Community and Regional Resilience Institute
In the wake of the United States’ costliest hurricane, researchers, government officials, and community leaders came together to define community resilience and create tools to assess and build it.
When powerful Hurricane Katrina hit the U.S. Gulf Coast in August 2005, it devastated homes, businesses, and ecosystems. In the aftermath, elected leaders from the region asked how to ensure that future storms would not wreak such catastrophic havoc. The U.S. Department of Homeland Security (DHS) supported the establishment of the Community and Regional Resilience Institute (CARRI) at Oak Ridge National Laboratory to catalyze a critical national conversation: what is community resilience, and how do we build it?
Working in partnership with Meridian, CARRI sponsored new research to define community resilience. Through a series of facilitated work groups, we engaged community leaders in Gulfport, Mississippi; Charleston, South Carolina; and Memphis, Tennessee to identify core characteristics of resilience based on those cities’ experiences preparing for, responding to, and recovering from disasters.
Building on those insights, Meridian convened and facilitated a national initiative involving over 150 subject matter experts and community leaders. The initiative developed a user-friendly decision support tool – the Community Resilience System (CRS)—which helped communities assess and improve their resilience. Meridian began serving as CARRI’s secretariat in 2011 and helped adapt the CRS for colleges campuses. The Campus Resilience Enhancement System (CaRES) was designed to help campuses anticipate and respond to unique threats.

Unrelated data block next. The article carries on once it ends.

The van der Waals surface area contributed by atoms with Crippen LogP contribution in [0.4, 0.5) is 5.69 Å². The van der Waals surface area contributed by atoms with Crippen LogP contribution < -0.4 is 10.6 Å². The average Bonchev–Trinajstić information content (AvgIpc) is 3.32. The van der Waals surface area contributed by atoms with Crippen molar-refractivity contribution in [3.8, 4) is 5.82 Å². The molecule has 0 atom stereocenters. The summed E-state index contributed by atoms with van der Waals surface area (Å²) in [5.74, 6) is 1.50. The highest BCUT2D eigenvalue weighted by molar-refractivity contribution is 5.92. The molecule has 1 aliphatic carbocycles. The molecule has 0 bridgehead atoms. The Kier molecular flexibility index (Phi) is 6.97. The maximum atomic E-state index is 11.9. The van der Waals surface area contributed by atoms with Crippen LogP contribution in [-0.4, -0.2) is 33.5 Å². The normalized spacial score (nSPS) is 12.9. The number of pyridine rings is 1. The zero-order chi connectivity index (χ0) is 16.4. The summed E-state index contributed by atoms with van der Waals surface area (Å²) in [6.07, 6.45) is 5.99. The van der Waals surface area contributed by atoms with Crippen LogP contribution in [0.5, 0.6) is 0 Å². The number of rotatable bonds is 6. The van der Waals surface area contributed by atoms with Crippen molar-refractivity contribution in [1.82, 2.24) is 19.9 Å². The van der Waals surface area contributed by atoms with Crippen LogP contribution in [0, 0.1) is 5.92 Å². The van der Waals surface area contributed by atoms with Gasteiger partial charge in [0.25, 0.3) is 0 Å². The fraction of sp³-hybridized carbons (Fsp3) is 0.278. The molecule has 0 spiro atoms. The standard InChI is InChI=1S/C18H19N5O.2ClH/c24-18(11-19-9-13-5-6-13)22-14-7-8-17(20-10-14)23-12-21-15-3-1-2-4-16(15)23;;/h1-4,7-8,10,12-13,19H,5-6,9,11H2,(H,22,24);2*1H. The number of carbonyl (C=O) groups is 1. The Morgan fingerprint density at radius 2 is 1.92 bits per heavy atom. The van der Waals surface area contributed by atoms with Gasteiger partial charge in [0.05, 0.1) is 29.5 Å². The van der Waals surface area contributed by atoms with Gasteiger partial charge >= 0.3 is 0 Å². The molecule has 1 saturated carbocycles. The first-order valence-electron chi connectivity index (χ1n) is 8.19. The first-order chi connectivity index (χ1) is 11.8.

The knowledge and tools generated through CARRI’s work continue to influence how researchers and practitioners approach resilience-building. Today, CARRI’s legacy is most evident in the premise of the Alliance for National and Community Resilience (ANCR) and the research activities of the Global Resilience Institute at Northeastern University.
CARRI Research Reports
At the time that CARRI was founded, most existing research around disasters focused on emergency response. Although communities across the U.S. increasingly recognized the need to shift to a proactive approach to disaster planning, research on the challenges and benefits of building resilience were scarce. To further understanding in this emerging field, CARRI commissioned 10 research reports to survey the existing state of knowledge and explore a more holistic approach to the topic. We engaged leading scholars from multiple disciplines, including behavioral science, ecology, and economics, to explore community resilience from novel angles. A subset of the studies explored how existing approaches to disaster response and emergency management can inform resilience measures. Others captured experiences and lessons learned from communities in the U.S. heavily affected by natural disasters, particularly along the Gulf Coast.
CARRI’s research reports shed new light on the importance of a whole community approach to community and regional resilience. The studies informed efforts to assess and strengthen resilience in local communities across the country and bolstered the emerging field of research and practice around community resilience.
Explore a selection of the publications produced by leading researchers with CARRI’s support.